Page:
But, as we've seen in recent years, "weak" big men can contribute at the next level if they develop consistency between 15 and 18 feet. Zeller is just yet to show any indication of that improvement in his game.
Already blessed with a refined finesse post game, Zeller could fit as a serviceable starter alongside star point guard Kyrie Irving and No. 4 pick Dion Waiters.
Or he could find the fate of many stiff centers before him and wind up at the end of an NBA bench, simply getting "tall guy" minutes.
Meyers Leonard (C, Portland Trail Blazers)
If you want an indication of how much the Blazers organization as a whole believed in its selection of Leonard at No. 11 overall, look no further than the team's stringent pursuit of 25-year-old center Roy Hibbert in free agency.
The Blazers can try to spin the situation any way they want, but you don't offer a four-year, $58 million contract to another young player who plays the same position as your lottery pick.
If you do, you're either incompetent as an organization or don't believe that the draft pick can make a meaningful contribution for the next four years.
Despite the fact that Hibbert returned to the Indiana Pacers, neither scenario bodes well for Leonard's NBA future.
Coming into Illinois completely raw and relatively unheralded, Leonard played just 8.2 minutes per game as a freshman before exponentially expanding his role last season. But he's still not a consistent force and got shut down against nearly every above-average center he played last season.
He was one of my guaranteed busts coming into the draft process, and that won't change until we see something positive in the regular season from Leonard.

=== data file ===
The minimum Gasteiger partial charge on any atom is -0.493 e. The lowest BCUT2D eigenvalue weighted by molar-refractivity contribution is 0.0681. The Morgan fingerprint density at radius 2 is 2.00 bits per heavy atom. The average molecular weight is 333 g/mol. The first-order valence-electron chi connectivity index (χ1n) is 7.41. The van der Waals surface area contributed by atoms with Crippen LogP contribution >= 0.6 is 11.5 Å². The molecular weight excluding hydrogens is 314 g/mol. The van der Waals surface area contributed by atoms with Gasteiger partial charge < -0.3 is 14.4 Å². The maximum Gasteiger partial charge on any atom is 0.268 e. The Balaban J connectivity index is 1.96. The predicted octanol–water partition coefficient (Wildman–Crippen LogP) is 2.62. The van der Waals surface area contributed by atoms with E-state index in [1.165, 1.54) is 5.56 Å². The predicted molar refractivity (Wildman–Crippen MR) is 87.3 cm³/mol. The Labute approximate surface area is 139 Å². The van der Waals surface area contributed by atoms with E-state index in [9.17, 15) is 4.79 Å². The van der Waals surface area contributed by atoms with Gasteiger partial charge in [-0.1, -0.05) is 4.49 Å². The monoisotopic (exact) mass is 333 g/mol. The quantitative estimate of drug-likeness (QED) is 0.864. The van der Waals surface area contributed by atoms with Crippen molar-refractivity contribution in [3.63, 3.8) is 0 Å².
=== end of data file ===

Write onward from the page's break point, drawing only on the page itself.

Austin Rivers (PG/SG, New Orleans Hornets)
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Though he may have gone about it in a more tactful way, disgruntled shooting guard Eric Gordon wasn't wrong with his criticism of the Rivers selection.
At No. 10, Rivers is the type of low-risk, high-reward player that's usually a smart move this late in the lottery. But with Gordon, a player that's essentially a better version of Rivers, already in place, the young Duke guard serves as nothing but a talented redundancy for the Hornets.
Instead of taking a true point guard to pair with Gordon and No. 1 pick Anthony Davis, coach Monte Williams will instead try to convert Rivers into New Orleans' primary ball-handler.
Rivers is not and will never become a good NBA point guard. By putting Rivers and Gordon in the starting lineup together, the Hornets are asking for a dueling banjos scenario on offense. Both players thrive on creating shots for themselves and getting teammates involved when it's convenient.
That can work if just one player in the lineup has that mindset. Not two.
Terrence Ross (SG, Toronto Raptors)
We're using relative terms here because Ross projects as a starting shooting guard at the next level in all of my evaluations.
The former Washington Huskies standout is a big-time athlete who can stretch beyond the NBA three-point line with consistency and has the quickness to take defenses to the rack if he can ever fix the ball-handling issue.
But the 21-year-old Ross also has questionable (at best) shot selection at times and is one of the most rail-thin prospects in the entire class.
These are problems that can be fixed over time as the coaching staff works on acclimating Ross to the next level.
However, with a better prospect in UConn's shooting guard Jeremy Lamb still on on the board, the Raptors had a chance to bring in a potential future all-star and went with a potential future starter.
Toronto chose the correct position, just the wrong player.